The Dead Fathers Club: FAQ
Here are some of the questions journalists asked me about The Dead Fathers Club:
Q. What prompted you to write novels? What have been the defining moments in your career so far?
A. Nothing beats that first phone-call when you find out your book is going to be published. But generally the best moments are those when everything just clicks and the idea for a novel is suddenly complete in your head. It feels like reaching the top of a very steep hill and finally being able to take your backpack off. As to the prompt, well I’d always had ideas for stories but had never sat down to do it. It was a few years ago when my long-term girlfriend’s mum was diagnosed with cancer and we took quite a bit of time off to be with her. It was at that point, I decided to put something down on paper.
Q. Who are your biggest literary and non-literary influences?
A. Anxiety is my main influence. I think, really, anxiety is the key mood at the beginning of the twenty-first century, so being a naturally anxious person helps capture that kind of feeling. Shakespeare is my most obvious literary influence, I suppose.
Q.Do the ideas for your stories come first – and the link to Shakespeare later – or do you have a conscious project to recast Shakespeare for the modern age?
A. With The Last Family in England the initial idea was to tell a story of a family. The dog stuff, and the Shakespeare stuff, came later. With The Dead Fathers Club it happened very naturally. It was a father-son story that migrated slowly towards Hamlet. I believe all writing is based on other writing, and if you’re conscious of where it’s coming from you should acknowledge your sources. Once I was being honest about it, it gave me a free reign to mine all the big and limitless themes that are in the plays.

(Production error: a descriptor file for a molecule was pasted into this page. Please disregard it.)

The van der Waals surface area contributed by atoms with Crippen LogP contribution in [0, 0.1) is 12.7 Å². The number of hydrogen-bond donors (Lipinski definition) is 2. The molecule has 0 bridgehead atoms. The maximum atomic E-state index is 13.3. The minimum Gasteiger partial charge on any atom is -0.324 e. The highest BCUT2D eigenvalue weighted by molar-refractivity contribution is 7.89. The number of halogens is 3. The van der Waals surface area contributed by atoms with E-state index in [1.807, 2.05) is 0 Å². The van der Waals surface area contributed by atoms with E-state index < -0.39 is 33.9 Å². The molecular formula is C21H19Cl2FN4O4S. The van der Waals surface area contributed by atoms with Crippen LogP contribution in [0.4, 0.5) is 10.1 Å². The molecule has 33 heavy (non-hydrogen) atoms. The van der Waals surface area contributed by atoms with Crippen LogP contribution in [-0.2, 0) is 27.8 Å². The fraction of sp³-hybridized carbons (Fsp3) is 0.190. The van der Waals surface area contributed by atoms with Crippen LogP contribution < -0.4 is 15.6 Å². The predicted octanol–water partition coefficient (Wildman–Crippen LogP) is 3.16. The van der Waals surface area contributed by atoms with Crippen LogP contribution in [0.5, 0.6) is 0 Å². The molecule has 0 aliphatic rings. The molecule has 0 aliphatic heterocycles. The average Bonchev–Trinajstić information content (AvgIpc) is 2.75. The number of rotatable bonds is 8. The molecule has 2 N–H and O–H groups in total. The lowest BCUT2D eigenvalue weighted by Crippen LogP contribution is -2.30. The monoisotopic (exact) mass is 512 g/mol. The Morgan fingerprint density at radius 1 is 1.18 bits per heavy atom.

Q. In The Dead Fathers Club you write from an adolescent’s perspective. Why does this age group hold such a fascination for authors?
A. I suppose it’s the age between innocence and experience, and as most fiction deals with character transformation to some extent you’re on fertile ground from the start. I think it also helps with observational stuff, to put yourself inside a younger mind, because the world instantly looks a bit newer.
Q. On the page, Philip’s narrative is a hyperactive, unpunctuated stream of consciousness; disorientating at first, but inevitably drawing the reader into Philip’s nightmarish world. Was this the intention all along, and were there any editorial upsets over this?
A. No. It wasn’t my original intention. I experimented with various different ways of expressing Philip’s state of mind but this one somehow worked best. And thankfully, my editor didn’t have a problem with it.
Q. Unlike poor old Hamlet, Philip lives in an age when mental stability comes in little bottles. But the drugs really don’t work, do they?
A. In 1999, when I was living in Spain, I was prescribed diazepam for anxiety, but I didn’t get better until I stopped taking them.
Q. What sort of research into child psychology did you do in preparation for writing this novel? Have you ever experienced any form of mental illness?